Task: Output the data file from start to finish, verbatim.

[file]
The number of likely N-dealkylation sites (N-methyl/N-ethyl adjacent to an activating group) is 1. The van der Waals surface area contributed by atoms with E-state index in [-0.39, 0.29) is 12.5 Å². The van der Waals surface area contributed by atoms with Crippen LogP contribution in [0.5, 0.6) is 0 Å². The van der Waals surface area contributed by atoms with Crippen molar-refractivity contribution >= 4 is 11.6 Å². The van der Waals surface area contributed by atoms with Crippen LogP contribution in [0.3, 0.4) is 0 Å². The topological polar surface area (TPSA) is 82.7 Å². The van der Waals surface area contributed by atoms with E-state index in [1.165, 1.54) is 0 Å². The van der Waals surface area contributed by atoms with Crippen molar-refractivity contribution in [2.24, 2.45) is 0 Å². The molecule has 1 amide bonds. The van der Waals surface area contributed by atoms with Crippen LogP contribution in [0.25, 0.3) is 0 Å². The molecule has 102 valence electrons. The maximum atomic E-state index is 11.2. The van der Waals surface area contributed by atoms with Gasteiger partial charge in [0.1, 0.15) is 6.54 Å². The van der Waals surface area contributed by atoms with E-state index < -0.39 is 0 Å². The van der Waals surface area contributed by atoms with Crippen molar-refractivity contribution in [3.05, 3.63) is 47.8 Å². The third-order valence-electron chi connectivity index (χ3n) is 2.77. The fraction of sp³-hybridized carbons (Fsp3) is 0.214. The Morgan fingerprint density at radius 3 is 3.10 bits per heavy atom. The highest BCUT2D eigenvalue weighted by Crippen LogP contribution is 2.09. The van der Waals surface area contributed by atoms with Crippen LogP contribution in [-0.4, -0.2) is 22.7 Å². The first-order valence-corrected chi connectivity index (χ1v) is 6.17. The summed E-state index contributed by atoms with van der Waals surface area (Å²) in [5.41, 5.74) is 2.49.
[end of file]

The number of likely N-dealkylation sites (N-methyl/N-ethyl adjacent to an activating group) is 1. The van der Waals surface area contributed by atoms with E-state index in [-0.39, 0.29) is 12.5 Å². The van der Waals surface area contributed by atoms with Crippen LogP contribution in [0.5, 0.6) is 0 Å². The van der Waals surface area contributed by atoms with Crippen molar-refractivity contribution >= 4 is 11.6 Å². The van der Waals surface area contributed by atoms with Crippen LogP contribution in [0.3, 0.4) is 0 Å². The topological polar surface area (TPSA) is 82.7 Å². The van der Waals surface area contributed by atoms with E-state index in [1.165, 1.54) is 0 Å². The van der Waals surface area contributed by atoms with Crippen molar-refractivity contribution in [2.24, 2.45) is 0 Å². The molecule has 1 amide bonds. The van der Waals surface area contributed by atoms with Crippen LogP contribution in [0.25, 0.3) is 0 Å². The molecule has 102 valence electrons. The maximum atomic E-state index is 11.2. The van der Waals surface area contributed by atoms with Gasteiger partial charge in [0.1, 0.15) is 6.54 Å². The van der Waals surface area contributed by atoms with E-state index < -0.39 is 0 Å². The van der Waals surface area contributed by atoms with Crippen molar-refractivity contribution in [3.05, 3.63) is 47.8 Å². The third-order valence-electron chi connectivity index (χ3n) is 2.77. The fraction of sp³-hybridized carbons (Fsp3) is 0.214. The Morgan fingerprint density at radius 3 is 3.10 bits per heavy atom. The highest BCUT2D eigenvalue weighted by Crippen LogP contribution is 2.09. The van der Waals surface area contributed by atoms with Crippen LogP contribution in [-0.4, -0.2) is 22.7 Å². The first-order valence-corrected chi connectivity index (χ1v) is 6.17. The summed E-state index contributed by atoms with van der Waals surface area (Å²) in [5.41, 5.74) is 2.49.